Rene, so good to hear from another low DLCO person. I have Hypersensitivity Pneumonitis which is triggered by some allergent. If you can get away from the trigger, then it can go away permanently. So long as there is no fibrosis. From 2007 to 2011, that’s what happened to me. Then something triggered it again and I progressed to PF.

    I’ve been on and off meds since 2007. Prednisone until 2010. Nothing until 2011, then back on prednisone. Tapered off to nothing in 2014. Put on Imuran in 2015, not because I had any symptoms but because my new pulmonologist thought I should be on something.  Now I have a different pulmonologist (I moved around a lot) and he changed me to Cellcept last September because I was getting worse for no reason. It’s made no difference as far as I can tell.

    What had made a difference was losing nearly 200 lbs. All my PFT results improved except for DLCO.

    Something I’ve learned about PFTs because I traveled around so much. I lived bi-coastal for 15 years and noticed my numbers dropped whenever I was in LA. Would always go back up when test was done in DC where I worked. Now I live in northern California after living 2 years continuously in LA. Results went back up and stayed up over the last 6 years. Except DLCO, which dropped to 19% after an exacerbation in 2018 and has stayed there while other results have rebounded. I think the difference in results can be attributed to LA’s smog. You may not see it anymore, but it’s still there.

  • Rene Hakkenberg

    March 9, 2021 at 9:29 am

    Hi Terry, nice to hear from you and learning about your disease. Such bad luck that your HP went to PF. Despite that I live in a place with very good air and no pollution – the island of Bonaire in the Southern Caribbean – my PFT’s have shown a marked decline, especially my DLCO in the last 6 months. I think that Northern California is the second most beautiful place in the world to live, after Bonaire of course.

    Are you aware of the Pulmonary Wellness Foundation? They have recommended I get an echocardiogram in the hope of determining the reason behind my DLCO and SOB decline. I am trying to get that done.

    Lets stay in touch and advise each other if we find out more about DLCO.

  • Terry Moriarty

    March 9, 2021 at 2:47 pm


    I’ve had all the heart tests. Last month wore a heart monitor. All is fine except for aFib which I’ve had for years.  I’m setting up my appointments for my 6 month checkups now which include a CT scan and PFT.

    I don’t live in the beautiful parts of Northern California.  I’m near Sacramento in the agricultural central valley between the beach and the mountains. What’s nice though is I can easily drive to the beach or the snow (when we have some) whenever I want. I’ve only been to 1 Caribbean island, Bermuda. I have to say I prefer Hawaii or Australia’s Great Barrier Reef. But I don’t think where I stayed in Bermuda was really representative of the Caribbean islands.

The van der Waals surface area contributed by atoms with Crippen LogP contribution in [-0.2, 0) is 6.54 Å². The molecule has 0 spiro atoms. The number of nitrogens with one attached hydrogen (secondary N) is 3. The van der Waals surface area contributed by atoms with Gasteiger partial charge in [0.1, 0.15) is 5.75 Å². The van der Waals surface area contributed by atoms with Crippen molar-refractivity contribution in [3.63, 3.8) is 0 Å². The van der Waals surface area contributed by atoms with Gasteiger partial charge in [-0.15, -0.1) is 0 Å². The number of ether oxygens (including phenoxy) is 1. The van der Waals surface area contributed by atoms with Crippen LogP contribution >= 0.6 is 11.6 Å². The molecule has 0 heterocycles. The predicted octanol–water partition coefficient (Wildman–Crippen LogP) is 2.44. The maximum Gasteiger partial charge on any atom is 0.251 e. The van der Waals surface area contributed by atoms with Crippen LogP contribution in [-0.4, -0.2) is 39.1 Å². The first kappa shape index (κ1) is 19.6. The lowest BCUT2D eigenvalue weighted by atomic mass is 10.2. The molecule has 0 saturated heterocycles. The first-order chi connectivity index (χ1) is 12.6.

Yes, let’s stay in touch.

  • Deleted User

    Deleted User
    March 12, 2021 at 2:08 pm

    In response to the original post:

    FVC is a reflection of the level of scaring in the lungs, DLCO is a reflection of scaring but also the level of inflammation in your lung tissue and this is why DLCO can fluctuate. So if your DLCO has dropped suddenly then that could be a sign of increased inflammation (which might be reversible) as opposed to increase in permanent scaring (which is non-reversible)

    If the inflammation is addressed then the decline in DLCO can be reversed and with it the improvement in breathing and O2 saturation levels, therefore it is crucial that you (the patient) force action from your doctors, action focused on anti inflammatory medication. Prednisone is an example.

    My experience so far is that the proactive role of patients in their treatment is crucial in making the right decisions. Doctors see so many patients daily that they sometimes oversee small interventions that could change your personal outcome. Don’t leave it only to them to decide what the next step is.

    If the inflammation does not get addressed then it will turn into permanent scaring.

    My father was in a stable mode for years, then the doctors decided he was on too low a doses of Prednisone for it to have any effect, 2.5mg a day, they were very wrong!

    6 months after stopping prednisone his FVC was the same but his DLCO had dropped by 13% of the pure number (9% of predicted, which is a misleading nr actually) they said its OK because it’s just 1 test, they needed another test in 6 months time to confirm the decline, in 6 months time it dropped a further 12% of pure DLCO nr, and my dad had gone from an active person to suffering fatigue every day. Only then did the doctors accept their experiment had failed and now he had to go back to 10mg prednisone (4 x original doses), 6 months later his DLCO had increased 13% and his energy levels were back to normal. The point here is that DLCO CAN be reversed and it will fluctuate, BUT don’t leave It solely to your Dr to make a decision, be strongly proactive and question every move they make, it’s your life not theirs.

    Also, please don’t focus on the “predicted” numbers of FVC or DLCO because it’s not an accurate number, if your benchmark changes (due to a small shift in weight f.eks) then the predicted changes with it and it makes comparisons to prior tests less accurate, always use the pure nr of FVC and DLCO and calculate the % change yourself. Doctors are not data analysers and I have discussed this issue but they don’t seem to understand the math behind it. Just to note that my father lives in Scandinavia with some of the best healthcare systems in the world, so mistakes can happen everywhere.
    Hope this helps

    Wish you all good health!